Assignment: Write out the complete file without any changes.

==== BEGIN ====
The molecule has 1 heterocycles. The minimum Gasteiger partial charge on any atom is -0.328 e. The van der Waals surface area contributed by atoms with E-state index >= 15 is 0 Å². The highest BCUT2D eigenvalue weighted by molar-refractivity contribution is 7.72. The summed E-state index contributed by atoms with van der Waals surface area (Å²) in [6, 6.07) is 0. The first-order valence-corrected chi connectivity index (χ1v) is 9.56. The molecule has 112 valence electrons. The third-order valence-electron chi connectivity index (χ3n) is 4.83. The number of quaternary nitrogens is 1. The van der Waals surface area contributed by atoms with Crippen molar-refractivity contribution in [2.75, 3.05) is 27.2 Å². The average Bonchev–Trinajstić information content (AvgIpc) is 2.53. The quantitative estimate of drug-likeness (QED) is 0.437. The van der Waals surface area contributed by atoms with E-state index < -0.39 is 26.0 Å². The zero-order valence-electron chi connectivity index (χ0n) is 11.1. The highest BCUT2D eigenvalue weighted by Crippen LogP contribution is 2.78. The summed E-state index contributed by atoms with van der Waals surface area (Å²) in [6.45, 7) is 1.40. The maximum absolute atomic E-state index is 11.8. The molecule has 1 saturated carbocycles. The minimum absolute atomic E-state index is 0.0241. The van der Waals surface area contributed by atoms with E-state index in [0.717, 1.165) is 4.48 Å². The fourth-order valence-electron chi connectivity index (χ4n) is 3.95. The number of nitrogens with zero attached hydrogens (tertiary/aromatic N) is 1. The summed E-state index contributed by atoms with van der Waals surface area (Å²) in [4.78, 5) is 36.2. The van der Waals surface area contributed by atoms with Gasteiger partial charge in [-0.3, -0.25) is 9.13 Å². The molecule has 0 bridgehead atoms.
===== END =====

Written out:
The molecule has 1 heterocycles. The minimum Gasteiger partial charge on any atom is -0.328 e. The van der Waals surface area contributed by atoms with E-state index >= 15 is 0 Å². The highest BCUT2D eigenvalue weighted by molar-refractivity contribution is 7.72. The summed E-state index contributed by atoms with van der Waals surface area (Å²) in [6, 6.07) is 0. The first-order valence-corrected chi connectivity index (χ1v) is 9.56. The molecule has 112 valence electrons. The third-order valence-electron chi connectivity index (χ3n) is 4.83. The number of quaternary nitrogens is 1. The van der Waals surface area contributed by atoms with Crippen molar-refractivity contribution in [2.75, 3.05) is 27.2 Å². The average Bonchev–Trinajstić information content (AvgIpc) is 2.53. The quantitative estimate of drug-likeness (QED) is 0.437. The van der Waals surface area contributed by atoms with E-state index < -0.39 is 26.0 Å². The zero-order valence-electron chi connectivity index (χ0n) is 11.1. The highest BCUT2D eigenvalue weighted by Crippen LogP contribution is 2.78. The summed E-state index contributed by atoms with van der Waals surface area (Å²) in [6.45, 7) is 1.40. The maximum absolute atomic E-state index is 11.8. The molecule has 1 saturated carbocycles. The minimum absolute atomic E-state index is 0.0241. The van der Waals surface area contributed by atoms with E-state index in [0.717, 1.165) is 4.48 Å². The fourth-order valence-electron chi connectivity index (χ4n) is 3.95. The number of nitrogens with zero attached hydrogens (tertiary/aromatic N) is 1. The summed E-state index contributed by atoms with van der Waals surface area (Å²) in [4.78, 5) is 36.2. The van der Waals surface area contributed by atoms with Gasteiger partial charge in [-0.3, -0.25) is 9.13 Å². The molecule has 0 bridgehead atoms.